if a parent signature is not available.
9. It is your responsibility to provide checks or money orders in the amounts
stipulated by the colleges and universities. These may not be charged to the
parents' account, and most institutions request that you not send cash.
10. After you have completed your application, take it to Mrs. Dellinger in Mr.
Moss' office with the necessary application fee - a check or money order payable
to the college or university. Mrs. Dellinger will check your application and send it
and the fee to the college or university, along with a preliminary transcript,
recommendations, and supporting documents. Don't mail it yourself and don't
let your parents do it. If you or they mail it, then the School has no record of
when and where you have applied and, consequently, doesn't send your transcript
or other supporting materials. As a result, the whole application process is slowed
11. When you turn in your application, you will sign a release form authorizing
Darlington to release your transcript and any other documents or information
about you requested by the colleges to which you apply.
12. If you choose to apply online, print a copy of your application (if you are able to
do so) and turn it to Mrs. Dellinger, just as you would a paper application. If you
are not able to print a copy, please see Mrs. Dellinger to fill in Darlington's
required form. In order to generate Darlington's paperwork for your application,
whether a paper application or an on-line application, you must fill in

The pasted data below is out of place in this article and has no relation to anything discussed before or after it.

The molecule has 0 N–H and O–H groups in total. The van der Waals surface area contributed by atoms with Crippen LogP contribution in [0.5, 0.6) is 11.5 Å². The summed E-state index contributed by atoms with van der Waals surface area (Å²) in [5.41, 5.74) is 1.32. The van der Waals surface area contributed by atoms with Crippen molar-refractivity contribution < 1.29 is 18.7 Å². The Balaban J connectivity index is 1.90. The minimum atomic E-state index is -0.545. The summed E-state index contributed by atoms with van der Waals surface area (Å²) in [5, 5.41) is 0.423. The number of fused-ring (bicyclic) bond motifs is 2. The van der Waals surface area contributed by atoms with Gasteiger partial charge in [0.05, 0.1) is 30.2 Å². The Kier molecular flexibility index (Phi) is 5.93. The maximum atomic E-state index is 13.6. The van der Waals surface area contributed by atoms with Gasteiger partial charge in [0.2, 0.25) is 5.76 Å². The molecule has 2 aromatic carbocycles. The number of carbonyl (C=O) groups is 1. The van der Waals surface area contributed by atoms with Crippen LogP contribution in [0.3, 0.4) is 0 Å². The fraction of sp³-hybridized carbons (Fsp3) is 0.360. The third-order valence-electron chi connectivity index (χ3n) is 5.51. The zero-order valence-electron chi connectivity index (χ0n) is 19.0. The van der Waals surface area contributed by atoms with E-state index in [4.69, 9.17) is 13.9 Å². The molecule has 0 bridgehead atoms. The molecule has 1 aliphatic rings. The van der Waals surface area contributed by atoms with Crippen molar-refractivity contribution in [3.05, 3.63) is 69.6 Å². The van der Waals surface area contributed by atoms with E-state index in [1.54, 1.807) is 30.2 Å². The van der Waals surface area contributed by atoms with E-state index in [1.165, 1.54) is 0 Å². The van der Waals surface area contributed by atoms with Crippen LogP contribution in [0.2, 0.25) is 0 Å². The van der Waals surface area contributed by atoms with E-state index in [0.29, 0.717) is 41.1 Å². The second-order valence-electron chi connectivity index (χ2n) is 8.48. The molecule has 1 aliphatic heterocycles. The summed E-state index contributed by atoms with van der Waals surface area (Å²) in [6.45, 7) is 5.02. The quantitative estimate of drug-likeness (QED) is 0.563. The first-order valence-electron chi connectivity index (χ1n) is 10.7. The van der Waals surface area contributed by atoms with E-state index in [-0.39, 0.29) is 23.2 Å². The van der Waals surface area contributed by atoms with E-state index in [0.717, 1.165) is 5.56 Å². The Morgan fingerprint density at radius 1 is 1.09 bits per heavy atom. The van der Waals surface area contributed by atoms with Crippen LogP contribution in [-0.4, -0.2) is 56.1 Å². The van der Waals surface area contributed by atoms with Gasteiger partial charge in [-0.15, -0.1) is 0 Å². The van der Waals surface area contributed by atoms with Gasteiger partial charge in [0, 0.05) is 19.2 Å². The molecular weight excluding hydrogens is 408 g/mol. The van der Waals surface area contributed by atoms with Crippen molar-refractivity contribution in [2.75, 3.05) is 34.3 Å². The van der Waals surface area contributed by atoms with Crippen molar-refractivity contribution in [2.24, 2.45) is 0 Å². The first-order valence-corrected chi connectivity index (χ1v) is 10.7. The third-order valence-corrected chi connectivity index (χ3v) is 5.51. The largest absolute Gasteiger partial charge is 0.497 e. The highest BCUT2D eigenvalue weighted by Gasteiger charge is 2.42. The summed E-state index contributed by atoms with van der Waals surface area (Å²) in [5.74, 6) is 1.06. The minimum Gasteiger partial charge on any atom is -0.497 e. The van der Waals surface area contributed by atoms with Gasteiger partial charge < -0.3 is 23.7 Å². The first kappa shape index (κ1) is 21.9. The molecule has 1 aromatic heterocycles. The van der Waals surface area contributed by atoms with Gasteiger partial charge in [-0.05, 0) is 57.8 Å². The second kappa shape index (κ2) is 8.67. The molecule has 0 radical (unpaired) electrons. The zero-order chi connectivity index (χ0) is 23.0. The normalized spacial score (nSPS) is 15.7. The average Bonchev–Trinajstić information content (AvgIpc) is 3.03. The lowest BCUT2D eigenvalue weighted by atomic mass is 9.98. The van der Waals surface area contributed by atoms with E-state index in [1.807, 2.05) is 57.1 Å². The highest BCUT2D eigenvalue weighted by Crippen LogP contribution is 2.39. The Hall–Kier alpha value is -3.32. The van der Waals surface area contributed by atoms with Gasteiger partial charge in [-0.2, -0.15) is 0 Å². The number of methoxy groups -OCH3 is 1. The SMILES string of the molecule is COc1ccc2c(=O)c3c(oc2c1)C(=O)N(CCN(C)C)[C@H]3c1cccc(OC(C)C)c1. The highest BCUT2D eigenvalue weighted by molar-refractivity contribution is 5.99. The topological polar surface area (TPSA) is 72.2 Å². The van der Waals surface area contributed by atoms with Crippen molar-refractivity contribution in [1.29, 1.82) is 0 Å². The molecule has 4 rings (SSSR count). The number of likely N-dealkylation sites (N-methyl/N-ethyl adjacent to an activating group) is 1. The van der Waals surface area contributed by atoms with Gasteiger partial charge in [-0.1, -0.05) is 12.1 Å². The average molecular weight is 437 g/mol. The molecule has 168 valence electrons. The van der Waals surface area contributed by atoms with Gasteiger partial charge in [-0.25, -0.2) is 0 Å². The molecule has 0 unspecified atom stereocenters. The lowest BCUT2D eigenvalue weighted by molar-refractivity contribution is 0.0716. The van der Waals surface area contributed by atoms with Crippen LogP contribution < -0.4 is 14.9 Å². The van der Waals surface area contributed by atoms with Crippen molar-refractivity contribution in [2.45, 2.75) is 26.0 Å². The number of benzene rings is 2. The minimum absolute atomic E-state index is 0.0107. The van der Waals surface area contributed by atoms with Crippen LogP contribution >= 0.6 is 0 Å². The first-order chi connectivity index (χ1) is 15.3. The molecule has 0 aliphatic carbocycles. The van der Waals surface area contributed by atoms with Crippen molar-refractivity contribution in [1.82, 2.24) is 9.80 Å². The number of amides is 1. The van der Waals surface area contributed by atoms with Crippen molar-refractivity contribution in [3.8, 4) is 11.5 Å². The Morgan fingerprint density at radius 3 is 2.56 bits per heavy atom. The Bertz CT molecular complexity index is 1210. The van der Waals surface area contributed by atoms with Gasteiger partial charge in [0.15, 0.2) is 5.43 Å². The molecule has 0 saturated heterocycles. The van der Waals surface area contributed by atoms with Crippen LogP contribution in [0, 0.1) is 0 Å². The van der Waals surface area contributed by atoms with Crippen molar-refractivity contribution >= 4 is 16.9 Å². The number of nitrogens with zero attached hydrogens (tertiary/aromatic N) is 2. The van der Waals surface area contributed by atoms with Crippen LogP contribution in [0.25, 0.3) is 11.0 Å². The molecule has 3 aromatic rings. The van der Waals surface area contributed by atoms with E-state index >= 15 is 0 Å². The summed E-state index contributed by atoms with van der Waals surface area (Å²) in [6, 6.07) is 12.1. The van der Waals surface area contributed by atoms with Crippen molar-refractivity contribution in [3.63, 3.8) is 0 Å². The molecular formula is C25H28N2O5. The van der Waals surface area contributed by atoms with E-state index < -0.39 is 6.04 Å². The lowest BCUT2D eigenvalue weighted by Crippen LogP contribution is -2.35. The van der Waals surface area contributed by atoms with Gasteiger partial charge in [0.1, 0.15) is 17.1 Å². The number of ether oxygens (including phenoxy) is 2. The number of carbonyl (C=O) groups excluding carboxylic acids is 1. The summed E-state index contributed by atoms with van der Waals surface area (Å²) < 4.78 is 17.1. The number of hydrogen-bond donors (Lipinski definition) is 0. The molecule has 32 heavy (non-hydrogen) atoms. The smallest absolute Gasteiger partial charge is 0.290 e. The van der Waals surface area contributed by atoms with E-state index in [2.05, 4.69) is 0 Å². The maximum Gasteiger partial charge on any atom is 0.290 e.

Darlington's application information form and sign the transcript release form
before Darlington will process your application or any paperwork related to it.
This must be done by the School's deadline.
13. Once a release has been authorized, Mr. Moss will send your transcript and
supporting materials with your application to the colleges and universities you
have chosen. If you wish or need to have a supplementary transcript or update
sent at any time later in the year, give your request to Mr. Moss in writing. Also,
turn in the end-of-year and mid-year report forms which many colleges require.
14. All applications for state university systems are due to Mr. Moss' office by
15. All Early Decision applications are due in to Moss' office by October 15.
16. By late October, you should have turned in at least one application.
17. All of your applications should be turned in by the day that you return from
College application forms are as different as the institutions that require
them. Some application forms are as simple as both sides of one piece of
paper. Others look like a small book, with many pages. I have seen some
college applications that are 23 pages long, requiring six written statements
from the student as well as the usual teacher recommendations and other
details. The answer to your question, then, is that it takes anywhere from 30
minutes to a week or so of evenings (or longer) to fill out college
As with resumes and job application letters, neatness is a very important
factor of your application. The majority of colleges will have no problem with
a hand-written application as long as it's readable and free from smudges
and erasures. Typing is always a sure way to make a good impression. If you
have a computer with a laser or bubble-jet printer--and you know how to use
it--you can make an extremely strong impression by formatting your
application pages for computer printing.
One of the most important--and most frequently underestimated--is the
letter of recommendation.
Some colleges only require one. Others may require two from teachers and
one from your counselor. Keeping track of all these administrative details can
make the submission of a complex application a very challenging